A message from the Rev’d Roger Whatley, Service Chaplain

Posted by Admin on Friday, 27th February 2015, 00:33

When I was a young lad in the late 1950s I always looked forward to the month of March. The local church I attended in Southsea was of a very low evangelical tradition and we basically carried on the way we had the rest of the year. One of the exciting things was the extra weddings which required the choir. I think there must have been a tax incentive at that time as my Saturdays were taken up with wedding after wedding. As a trained choir boy I was paid the grand sum of two shillings per wedding and that to me was a fortune! The evenings were beginning to draw out so we could stay out longer and in March my mother and I paid our first trip of the year to the Isle of Wight. At that age the season of Lent made little impact on my life and if I was asked what I was giving up I always said ‘Gooseberries‘, a fruit I hated.
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All of March this year falls in the season of lent which runs from Ash Wednesday until Holy [Easter] Saturday. This period was decreed by the early Church as a season of strict fasting, personal denial and looking pious. Meat, eggs, cooking fat and cheese were all banned as were marriage ceremonies [and sex] until Easter Day. What a happy time for everyone that must have been. Lent was abolished for about 25 years in the mid-1600s and when reinstated never regained its former popularity. Today in the twenty-first century in Britain only really devout Christians take any real notice of Lent and even they are expected to do little more than give something up for the season.
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I’ve had friends in the Church who have given up meat, wine, cakes and of course the inevitable chocolates. I have never done this and having hit the age of retirement will not be starting at this late stage. What I’ve tried to do is to take on a small project or study. I try to do something that does not require attending a group or hours of preparation. Last year I compared the Easter narratives in the Gospels and all I needed was a Bible, a notebook and a pen. Simple, portable and for me, interesting. This year as I will be assisting at the IoW Music Festival during Lent I hope to study some of the Easter music.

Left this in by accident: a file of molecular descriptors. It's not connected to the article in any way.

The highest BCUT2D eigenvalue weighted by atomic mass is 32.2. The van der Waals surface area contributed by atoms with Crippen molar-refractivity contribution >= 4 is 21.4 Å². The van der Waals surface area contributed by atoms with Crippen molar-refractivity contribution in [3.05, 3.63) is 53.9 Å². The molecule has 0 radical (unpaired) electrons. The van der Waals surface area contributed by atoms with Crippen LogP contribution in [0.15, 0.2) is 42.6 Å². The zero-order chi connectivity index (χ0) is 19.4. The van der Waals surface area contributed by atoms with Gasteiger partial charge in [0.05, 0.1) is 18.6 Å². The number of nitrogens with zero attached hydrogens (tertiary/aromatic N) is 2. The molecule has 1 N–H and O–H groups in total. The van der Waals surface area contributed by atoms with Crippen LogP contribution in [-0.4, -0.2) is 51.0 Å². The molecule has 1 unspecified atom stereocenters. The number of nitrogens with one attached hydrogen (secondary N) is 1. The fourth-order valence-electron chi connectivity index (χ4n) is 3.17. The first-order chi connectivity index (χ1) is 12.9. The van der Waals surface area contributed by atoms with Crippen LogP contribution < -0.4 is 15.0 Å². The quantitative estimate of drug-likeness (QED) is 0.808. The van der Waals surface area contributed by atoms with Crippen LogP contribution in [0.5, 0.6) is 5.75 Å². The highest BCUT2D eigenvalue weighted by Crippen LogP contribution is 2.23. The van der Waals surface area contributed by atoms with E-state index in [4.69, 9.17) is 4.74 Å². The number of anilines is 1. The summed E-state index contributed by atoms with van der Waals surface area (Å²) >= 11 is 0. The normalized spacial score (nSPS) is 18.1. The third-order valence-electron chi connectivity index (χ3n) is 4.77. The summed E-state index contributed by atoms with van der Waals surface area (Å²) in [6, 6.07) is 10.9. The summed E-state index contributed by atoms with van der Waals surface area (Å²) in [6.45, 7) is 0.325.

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A Lent project doesn’t have to be religious. Why not take the opportunity of a slightly better climate to look at the nature which surrounds us, take part in a new sport or activity or give the dog the occasional extra walk. Let us use Lent as a positive experience as we ease into spring. For those with a Christian faith there are Lenten Study groups in both Northwood and Gurnard and March is the ideal time to prepare for Easter. Lent can be a positive experience for everyone and if you do give up chocolates for the forty days and want to get rid of them I can re-house them for you.

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Roger Whatley, Service Chaplain.

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